The newest cookbook from Gill Meller, chef and cookery teacher at River Cottage, is a gorgeous display of seasonal cookery.
Gill, who has taught at Park Farm, the home of River Cottage HQ, for the past 11 years, is no stranger to cookbooks. His first book Gather won the Fortnum and Mason award for Best Debut Food Book in 2017 and was shortlisted for the Andre Simon Award and Guild of Food Writers Award the same year. His latest follow-up book Time follows the seasons, utilising ingredients when they’re at their best to create gorgeous meals. These modern British dishes echo the ethos of River Cottage: simple, seasonal cookery, making the most of the ingredients and the natural qualities they possess.
Throughout the book, the photographs are enticing, showcasing homecooked food that looks as though it’s packed with flavour. As the focus is on seasonality, the recipes vary from light and fresh to warming and comforting, depending on the time of year. Gill’s voice is particularly prominent in the pieces, highlight his seemingly endless knowledge about flavour.
We think that this book will particularly interest those who want to learn about cooking good food with intense flavour. Gill’s style of cooking is all about simple for that doesn’t require hours to prepare, with most of the recipes only requiring a couple of different ingredients. The techniques used are super accessible, meaning even the most inexperienced cook will be able to master the recipes. Time is particularly aware of its surroundings; throughout, Gill takes inspiration from the British countryside to produce his recipes.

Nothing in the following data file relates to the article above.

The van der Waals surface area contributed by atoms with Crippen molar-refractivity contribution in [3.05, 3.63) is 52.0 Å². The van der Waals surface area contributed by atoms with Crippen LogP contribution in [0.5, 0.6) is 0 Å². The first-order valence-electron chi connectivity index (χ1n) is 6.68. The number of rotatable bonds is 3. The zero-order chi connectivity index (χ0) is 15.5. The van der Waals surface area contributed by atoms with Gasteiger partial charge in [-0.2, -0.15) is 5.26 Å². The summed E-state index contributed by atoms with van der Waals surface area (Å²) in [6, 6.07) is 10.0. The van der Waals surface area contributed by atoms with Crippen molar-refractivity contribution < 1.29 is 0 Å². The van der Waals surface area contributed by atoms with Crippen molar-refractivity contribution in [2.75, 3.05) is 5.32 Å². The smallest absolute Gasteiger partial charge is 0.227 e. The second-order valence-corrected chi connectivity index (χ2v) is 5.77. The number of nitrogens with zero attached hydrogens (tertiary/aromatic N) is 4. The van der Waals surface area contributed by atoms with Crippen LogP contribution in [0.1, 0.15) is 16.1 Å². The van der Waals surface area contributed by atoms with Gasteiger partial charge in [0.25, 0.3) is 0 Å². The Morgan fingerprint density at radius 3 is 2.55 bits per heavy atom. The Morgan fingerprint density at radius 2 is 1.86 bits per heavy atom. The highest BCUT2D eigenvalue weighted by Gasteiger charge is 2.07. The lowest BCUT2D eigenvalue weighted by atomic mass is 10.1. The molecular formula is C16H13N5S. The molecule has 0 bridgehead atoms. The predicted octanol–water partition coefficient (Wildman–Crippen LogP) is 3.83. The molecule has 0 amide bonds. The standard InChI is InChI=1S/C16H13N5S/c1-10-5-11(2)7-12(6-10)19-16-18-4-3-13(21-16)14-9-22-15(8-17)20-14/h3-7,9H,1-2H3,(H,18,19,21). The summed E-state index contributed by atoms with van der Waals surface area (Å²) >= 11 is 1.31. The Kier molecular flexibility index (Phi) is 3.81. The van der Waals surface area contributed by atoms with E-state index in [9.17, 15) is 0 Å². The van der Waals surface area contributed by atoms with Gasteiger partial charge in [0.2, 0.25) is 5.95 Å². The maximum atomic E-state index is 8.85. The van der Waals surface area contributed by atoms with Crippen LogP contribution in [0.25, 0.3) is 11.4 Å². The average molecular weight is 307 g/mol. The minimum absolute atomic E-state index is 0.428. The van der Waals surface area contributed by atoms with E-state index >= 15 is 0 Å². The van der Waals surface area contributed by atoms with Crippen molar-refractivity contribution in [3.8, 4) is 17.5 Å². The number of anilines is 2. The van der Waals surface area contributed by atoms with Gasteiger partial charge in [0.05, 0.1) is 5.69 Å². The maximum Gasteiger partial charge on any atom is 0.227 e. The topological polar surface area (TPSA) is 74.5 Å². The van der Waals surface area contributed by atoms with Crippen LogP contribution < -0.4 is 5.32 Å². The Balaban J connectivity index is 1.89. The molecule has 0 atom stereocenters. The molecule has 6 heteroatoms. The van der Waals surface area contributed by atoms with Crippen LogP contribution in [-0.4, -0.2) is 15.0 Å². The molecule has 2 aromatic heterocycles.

To give our readers a taste of what Time is all about, Gill has given us two of his gorgeous recipes to try, so read on for more.
"There are some things we eat in our lives that leave a mark on us, a remembrance scar. Some of these things might have been terrible, and the mark is one of distaste. But the majority are, I’d like to think, pleasurable. Kedgeree is one of those dishes for me. I love how unlikely it is: oaky smoked haddock, spices, rice, boiled eggs. Whether its origins lie in Scotland or India, I’m not sure, but it’s genius and something I love to make for breakfast or brunch if we have people to stay."
"‘If a blood orange bled it would bleed honey.’ I can’t recall who said that, but I liked the idea, and perhaps somehow it inspired this recipe, one of my favourite winter fruit salads. Raw rhubarb is really crisp and zingy and needs only the lightest tempering from honey and sweet citrus to round it. If you’re not a fan of yoghurt, you can leave it out, but I like the balance it brings."
Have you ever cooked any of Gill's recipes? Let us know how they turned out in the comments below.